What Fatima’s dog did was unthinkable. She succeeded in demolishing the huge barrier that had stood between us and the greatest pyramid of all: Hadrat al-Nazir, the principal of al-Esailaat elementary school. That barrier, mightier than the Great Wall of China, would not have collapsed had it not been for Fatima’s dog and her wickedly sharp teeth. Who would have thought that such a solemn and formidable character as the principal would run away in terror from a dog? We owe a lifelong debt to Fatima’s dog, and from this day on, will never allow any harm to come to her. We will endow her with the tastiest morsels of meat and falafel and will caress her tiny, brave head. If we can, we will build a statue in recognition of her noble deed, a monument like those of Galileo, Newton, Faraday, and others who sacrificed their lives for the sake of knowledge and the student movement.
But what had prompted Fatima’s dog to spare us the agony of the morning assembly and a memorisation test?
Let me tell you what happened.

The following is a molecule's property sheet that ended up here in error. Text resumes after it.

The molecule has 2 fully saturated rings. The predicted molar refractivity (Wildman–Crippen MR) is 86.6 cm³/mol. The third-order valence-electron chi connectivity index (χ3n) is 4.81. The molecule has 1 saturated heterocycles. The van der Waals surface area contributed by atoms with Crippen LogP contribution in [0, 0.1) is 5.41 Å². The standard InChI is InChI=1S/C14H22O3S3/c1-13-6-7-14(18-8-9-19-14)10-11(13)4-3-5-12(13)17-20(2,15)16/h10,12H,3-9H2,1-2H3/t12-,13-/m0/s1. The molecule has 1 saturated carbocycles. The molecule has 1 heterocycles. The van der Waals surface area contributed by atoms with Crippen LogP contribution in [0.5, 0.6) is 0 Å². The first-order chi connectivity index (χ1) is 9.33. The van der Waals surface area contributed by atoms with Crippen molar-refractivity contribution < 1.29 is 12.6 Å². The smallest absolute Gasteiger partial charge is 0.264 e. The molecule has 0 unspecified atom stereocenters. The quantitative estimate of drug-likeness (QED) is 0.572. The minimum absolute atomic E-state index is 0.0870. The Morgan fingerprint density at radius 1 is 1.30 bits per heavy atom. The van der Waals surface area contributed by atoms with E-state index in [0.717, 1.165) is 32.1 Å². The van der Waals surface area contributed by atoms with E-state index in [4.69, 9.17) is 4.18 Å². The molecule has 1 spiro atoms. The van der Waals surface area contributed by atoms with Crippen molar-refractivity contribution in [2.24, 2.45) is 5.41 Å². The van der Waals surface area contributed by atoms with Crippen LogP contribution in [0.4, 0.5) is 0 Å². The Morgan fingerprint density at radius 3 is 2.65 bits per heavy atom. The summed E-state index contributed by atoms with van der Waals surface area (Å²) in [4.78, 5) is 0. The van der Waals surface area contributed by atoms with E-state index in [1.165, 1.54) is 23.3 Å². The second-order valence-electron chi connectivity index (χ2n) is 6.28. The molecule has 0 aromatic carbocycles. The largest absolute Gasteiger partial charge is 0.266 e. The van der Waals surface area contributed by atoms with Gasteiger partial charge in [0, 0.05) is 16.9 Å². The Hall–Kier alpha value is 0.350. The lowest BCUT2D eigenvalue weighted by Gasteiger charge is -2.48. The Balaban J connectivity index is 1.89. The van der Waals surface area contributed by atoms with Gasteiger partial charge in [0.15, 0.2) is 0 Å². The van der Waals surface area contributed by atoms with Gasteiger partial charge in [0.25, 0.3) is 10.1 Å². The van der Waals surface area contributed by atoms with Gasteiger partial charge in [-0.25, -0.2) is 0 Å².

If I could borrow the dog’s bark, features, and its speed, I would run the principal around a full circle. Haven’t we been taught that the earth is round? I imagined the dog chasing him across the borders into the deserts of Chad and Mali. His legs were as heavy as a millstone, as if he were running through a basin full of glue. He swam naked across the Atlantic, killing all the fishes with his body temperature and stinking sweat. On seeing him, the Romans and the Persians mocked him in their tongues, and he sought shelter in the Indies, but the snow on the top melted like a dollop of fat in a pan, and the hot solution spilled into the coffee plantations. The poor filled barrels and containers with the floods of hot coffee while the plantation owners cursed the ozone hole. This scramble was a chance for exposing the ridiculous lies the principal had filled our heads with. Running at full speed away from Fatima’s dog, he looked like a terrified elephant trying to hide behind an ant’s bottom. Like any panic-stricken creature who would have trouble accepting such simple logic as a mountain being bigger than a needle, or nabag and tomatoes being for eating, not for crushing under one’s dung-littered shoes, or a dog being faster than even a young man, the principal did not see anything wrong in seeking refuge behind a watermelon! The poor fruit, seeing her sweet red blood oozing through the dog’s claws, could not help but wonder if the purpose behind her creation was to be served as dessert after lunch or to provide shelter for the principal.